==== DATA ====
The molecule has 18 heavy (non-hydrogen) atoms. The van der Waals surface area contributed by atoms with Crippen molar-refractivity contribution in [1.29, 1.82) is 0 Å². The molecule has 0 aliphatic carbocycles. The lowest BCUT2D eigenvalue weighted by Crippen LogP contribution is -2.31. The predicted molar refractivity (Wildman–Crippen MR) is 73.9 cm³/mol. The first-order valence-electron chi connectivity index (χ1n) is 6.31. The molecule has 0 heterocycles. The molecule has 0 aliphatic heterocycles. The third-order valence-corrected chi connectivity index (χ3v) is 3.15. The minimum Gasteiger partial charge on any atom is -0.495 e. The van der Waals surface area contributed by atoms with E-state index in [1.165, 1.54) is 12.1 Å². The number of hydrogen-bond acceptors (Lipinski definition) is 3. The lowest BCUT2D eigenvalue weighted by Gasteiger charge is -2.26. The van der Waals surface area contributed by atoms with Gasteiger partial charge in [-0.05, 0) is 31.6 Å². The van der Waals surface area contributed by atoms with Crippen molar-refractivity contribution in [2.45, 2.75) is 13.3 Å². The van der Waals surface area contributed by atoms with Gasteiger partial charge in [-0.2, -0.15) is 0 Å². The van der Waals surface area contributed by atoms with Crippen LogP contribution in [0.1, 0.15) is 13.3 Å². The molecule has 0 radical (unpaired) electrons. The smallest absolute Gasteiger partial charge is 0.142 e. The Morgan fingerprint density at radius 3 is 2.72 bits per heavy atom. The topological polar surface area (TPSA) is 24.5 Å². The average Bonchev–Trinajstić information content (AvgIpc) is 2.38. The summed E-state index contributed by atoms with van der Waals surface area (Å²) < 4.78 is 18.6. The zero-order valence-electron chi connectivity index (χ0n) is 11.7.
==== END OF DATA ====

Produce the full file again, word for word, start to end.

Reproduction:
The molecule has 18 heavy (non-hydrogen) atoms. The van der Waals surface area contributed by atoms with Crippen molar-refractivity contribution in [1.29, 1.82) is 0 Å². The molecule has 0 aliphatic carbocycles. The lowest BCUT2D eigenvalue weighted by Crippen LogP contribution is -2.31. The predicted molar refractivity (Wildman–Crippen MR) is 73.9 cm³/mol. The first-order valence-electron chi connectivity index (χ1n) is 6.31. The molecule has 0 heterocycles. The molecule has 0 aliphatic heterocycles. The third-order valence-corrected chi connectivity index (χ3v) is 3.15. The minimum Gasteiger partial charge on any atom is -0.495 e. The van der Waals surface area contributed by atoms with E-state index in [1.165, 1.54) is 12.1 Å². The number of hydrogen-bond acceptors (Lipinski definition) is 3. The lowest BCUT2D eigenvalue weighted by Gasteiger charge is -2.26. The van der Waals surface area contributed by atoms with Gasteiger partial charge in [-0.05, 0) is 31.6 Å². The van der Waals surface area contributed by atoms with Crippen molar-refractivity contribution in [2.45, 2.75) is 13.3 Å². The van der Waals surface area contributed by atoms with Gasteiger partial charge in [-0.2, -0.15) is 0 Å². The van der Waals surface area contributed by atoms with Crippen LogP contribution in [0.1, 0.15) is 13.3 Å². The molecule has 0 radical (unpaired) electrons. The smallest absolute Gasteiger partial charge is 0.142 e. The Morgan fingerprint density at radius 3 is 2.72 bits per heavy atom. The topological polar surface area (TPSA) is 24.5 Å². The average Bonchev–Trinajstić information content (AvgIpc) is 2.38. The summed E-state index contributed by atoms with van der Waals surface area (Å²) < 4.78 is 18.6. The zero-order valence-electron chi connectivity index (χ0n) is 11.7.